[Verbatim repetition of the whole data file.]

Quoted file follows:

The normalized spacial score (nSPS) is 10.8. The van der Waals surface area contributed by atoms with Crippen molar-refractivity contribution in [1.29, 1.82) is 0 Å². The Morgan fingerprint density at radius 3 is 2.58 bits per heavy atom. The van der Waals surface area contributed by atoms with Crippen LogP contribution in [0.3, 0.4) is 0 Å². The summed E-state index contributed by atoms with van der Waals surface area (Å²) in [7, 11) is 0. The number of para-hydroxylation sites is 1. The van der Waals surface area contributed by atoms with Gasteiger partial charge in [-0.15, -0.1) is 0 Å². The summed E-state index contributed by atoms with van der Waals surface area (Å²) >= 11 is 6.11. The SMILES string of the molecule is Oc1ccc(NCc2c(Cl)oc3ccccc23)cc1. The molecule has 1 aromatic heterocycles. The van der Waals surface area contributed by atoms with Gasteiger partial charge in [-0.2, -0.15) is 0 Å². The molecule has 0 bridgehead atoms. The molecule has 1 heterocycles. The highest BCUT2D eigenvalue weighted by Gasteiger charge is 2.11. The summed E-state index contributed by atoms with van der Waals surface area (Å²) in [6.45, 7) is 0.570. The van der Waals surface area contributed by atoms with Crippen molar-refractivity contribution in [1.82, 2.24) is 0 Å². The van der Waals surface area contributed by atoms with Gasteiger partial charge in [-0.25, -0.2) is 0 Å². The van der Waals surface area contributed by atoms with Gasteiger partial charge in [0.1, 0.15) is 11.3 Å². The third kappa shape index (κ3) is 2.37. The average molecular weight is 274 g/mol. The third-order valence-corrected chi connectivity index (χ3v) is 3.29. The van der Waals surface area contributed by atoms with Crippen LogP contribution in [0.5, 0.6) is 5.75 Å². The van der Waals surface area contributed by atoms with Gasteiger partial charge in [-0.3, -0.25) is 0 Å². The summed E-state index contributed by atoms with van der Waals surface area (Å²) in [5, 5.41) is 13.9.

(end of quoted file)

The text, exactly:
The normalized spacial score (nSPS) is 10.8. The van der Waals surface area contributed by atoms with Crippen molar-refractivity contribution in [1.29, 1.82) is 0 Å². The Morgan fingerprint density at radius 3 is 2.58 bits per heavy atom. The van der Waals surface area contributed by atoms with Crippen LogP contribution in [0.3, 0.4) is 0 Å². The summed E-state index contributed by atoms with van der Waals surface area (Å²) in [7, 11) is 0. The number of para-hydroxylation sites is 1. The van der Waals surface area contributed by atoms with Gasteiger partial charge in [-0.15, -0.1) is 0 Å². The summed E-state index contributed by atoms with van der Waals surface area (Å²) >= 11 is 6.11. The SMILES string of the molecule is Oc1ccc(NCc2c(Cl)oc3ccccc23)cc1. The molecule has 1 aromatic heterocycles. The van der Waals surface area contributed by atoms with Gasteiger partial charge in [-0.2, -0.15) is 0 Å². The molecule has 0 bridgehead atoms. The molecule has 1 heterocycles. The highest BCUT2D eigenvalue weighted by Gasteiger charge is 2.11. The summed E-state index contributed by atoms with van der Waals surface area (Å²) in [6.45, 7) is 0.570. The van der Waals surface area contributed by atoms with Crippen molar-refractivity contribution in [1.82, 2.24) is 0 Å². The van der Waals surface area contributed by atoms with Gasteiger partial charge in [-0.25, -0.2) is 0 Å². The van der Waals surface area contributed by atoms with Gasteiger partial charge in [0.1, 0.15) is 11.3 Å². The third kappa shape index (κ3) is 2.37. The average molecular weight is 274 g/mol. The third-order valence-corrected chi connectivity index (χ3v) is 3.29. The van der Waals surface area contributed by atoms with Crippen LogP contribution in [0.5, 0.6) is 5.75 Å². The van der Waals surface area contributed by atoms with Gasteiger partial charge in [-0.3, -0.25) is 0 Å². The summed E-state index contributed by atoms with van der Waals surface area (Å²) in [5, 5.41) is 13.9.